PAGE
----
Once Upon a Time in Hollywood marks the ninth film by the infamous and equally legendary director Quentin Tarantino. This is a film that reminds movie buffs and casual viewers alike what’s so special about going to the movies. Bold in nature, Hollywood successfully manages to merge the sensibilities of a Tarantino film with the dark and glamorous mythos of a mid to late century Los Angeles.

          Leonardo DiCaprio plays Rick Dalton, a TV actor whose major claim to fame was being the star in a Western show in the late 50s. Cliff Booth, played by Brad Pitt, is Rick’s rambunctious-but-good-natured best friend and stunt double. Together they set out to make what’s left of their careers count in a Hollywood that is a thing of the past.

          This film captivated me from the start. It’s different from Tarantino’s other works yet retains a style that any fan of Tarantino films can identify. It is by far his most heartfelt and enduring film. I remember reading something about Tarantino admiring Richard Linklater’s Dazed and Confused and, if I’m not mistaken, identifying it as his favorite movie of all time. This film is very much in the same vein as Dazed and Confused – in essence, it’s a hangout movie. There are several scenes where characters just sit around and talk, and between the acting and witty dialogue there’s a lot to love here.

          Margot Robbie plays Sharon Tate, an up and coming actress and eventual wife of director Roman Polanski. History has shown us the reality of her brutal fate, but Tarantino takes his liberties with the story in a way only Tarantino can. In terms of character development, Tate is more of a plot device used to propel the story forward for Pitt and DiCaprio’s characters – there are not many cathartic arcs for her character. Normally this would feel out of place, but, to Tarantino’s credit, it all feels very natural in this film. Al Pacino, Kurt Russell, and Timothy Olyphant all have minor roles in the film as well, each bringing a unique flair to their performances that aids in keeping viewers intrigued.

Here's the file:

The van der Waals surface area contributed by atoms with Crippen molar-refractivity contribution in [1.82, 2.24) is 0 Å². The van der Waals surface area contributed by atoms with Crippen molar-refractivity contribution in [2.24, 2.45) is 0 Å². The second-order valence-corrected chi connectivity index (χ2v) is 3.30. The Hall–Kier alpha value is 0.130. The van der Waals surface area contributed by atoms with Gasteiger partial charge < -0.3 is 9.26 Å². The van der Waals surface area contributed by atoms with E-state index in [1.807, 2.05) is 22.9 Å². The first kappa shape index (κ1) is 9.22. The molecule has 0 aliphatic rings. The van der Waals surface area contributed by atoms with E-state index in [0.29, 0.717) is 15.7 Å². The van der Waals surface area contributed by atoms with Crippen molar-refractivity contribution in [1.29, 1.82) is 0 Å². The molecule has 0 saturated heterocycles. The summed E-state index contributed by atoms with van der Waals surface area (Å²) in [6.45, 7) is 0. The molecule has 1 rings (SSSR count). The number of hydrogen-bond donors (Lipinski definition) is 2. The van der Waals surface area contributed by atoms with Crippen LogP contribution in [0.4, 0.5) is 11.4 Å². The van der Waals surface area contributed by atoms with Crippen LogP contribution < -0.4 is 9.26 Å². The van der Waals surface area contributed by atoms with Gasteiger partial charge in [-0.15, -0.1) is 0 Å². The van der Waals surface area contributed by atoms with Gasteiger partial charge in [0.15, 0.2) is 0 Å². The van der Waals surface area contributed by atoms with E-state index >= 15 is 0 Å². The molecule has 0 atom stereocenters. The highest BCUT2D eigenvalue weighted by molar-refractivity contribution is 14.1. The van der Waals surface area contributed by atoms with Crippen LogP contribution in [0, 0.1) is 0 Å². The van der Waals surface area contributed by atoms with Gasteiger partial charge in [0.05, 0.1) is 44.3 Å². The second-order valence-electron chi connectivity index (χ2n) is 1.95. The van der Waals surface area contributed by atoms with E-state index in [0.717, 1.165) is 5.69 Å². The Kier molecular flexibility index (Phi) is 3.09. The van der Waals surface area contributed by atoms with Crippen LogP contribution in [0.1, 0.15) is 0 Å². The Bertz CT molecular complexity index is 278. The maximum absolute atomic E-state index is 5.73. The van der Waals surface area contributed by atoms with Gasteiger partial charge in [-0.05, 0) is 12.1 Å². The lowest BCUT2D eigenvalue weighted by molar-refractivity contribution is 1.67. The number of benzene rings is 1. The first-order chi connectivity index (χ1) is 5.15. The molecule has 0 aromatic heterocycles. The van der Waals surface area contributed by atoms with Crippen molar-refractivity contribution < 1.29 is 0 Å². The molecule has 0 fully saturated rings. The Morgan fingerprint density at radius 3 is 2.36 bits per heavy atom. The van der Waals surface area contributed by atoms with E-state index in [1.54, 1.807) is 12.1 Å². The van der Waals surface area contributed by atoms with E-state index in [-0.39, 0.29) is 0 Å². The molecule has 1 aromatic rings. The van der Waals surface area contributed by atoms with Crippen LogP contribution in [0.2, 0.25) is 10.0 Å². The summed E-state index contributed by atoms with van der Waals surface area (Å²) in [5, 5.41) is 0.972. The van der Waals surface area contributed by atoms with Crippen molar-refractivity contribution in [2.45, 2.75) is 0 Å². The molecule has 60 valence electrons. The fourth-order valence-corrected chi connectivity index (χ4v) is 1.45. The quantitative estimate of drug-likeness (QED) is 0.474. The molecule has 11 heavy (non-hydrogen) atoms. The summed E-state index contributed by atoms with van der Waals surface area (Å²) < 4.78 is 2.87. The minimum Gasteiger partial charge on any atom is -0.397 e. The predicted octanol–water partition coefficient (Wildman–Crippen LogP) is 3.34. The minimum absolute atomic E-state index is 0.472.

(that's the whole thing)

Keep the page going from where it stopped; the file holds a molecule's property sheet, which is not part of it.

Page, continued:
I was a little worried that this film would be a little too Manson-centric, so I was very pleased to find that what Tarantino offered the audience instead was a tasteful and balanced love letter to a golden era. The film itself is designed to enamor you with 1969 Hollywood as much as Tarantino is, and it does so wonderfully. Each scene shows perfect attention to detail and engages the senses extremely well, another trademark of Tarantino direction and editing. The pacing feels a little off in the second act, but even the most boring aspects of a Tarantino film aren’t really boring at all. The film hits all the points it needed to hit and was an entertaining journey from the first frame to the last; the soundtrack is top notch, too.

Personally, this may be my favorite Tarantino film, but it’s also worth noting I may be a little biased based on the subject matter. It’s hard not to walk out of a film like this with a refreshed mindset on what small obstacles genre limitations are for a director like Tarantino. Films like this one and Midsommar really breathe life into the art form of filmmaking and make going to the movies an experience; they challenge genre limitations and allow runtimes which create a universe of their own. I really don’t think I have the authority to give this film a score but take my word on it – it’s damn good.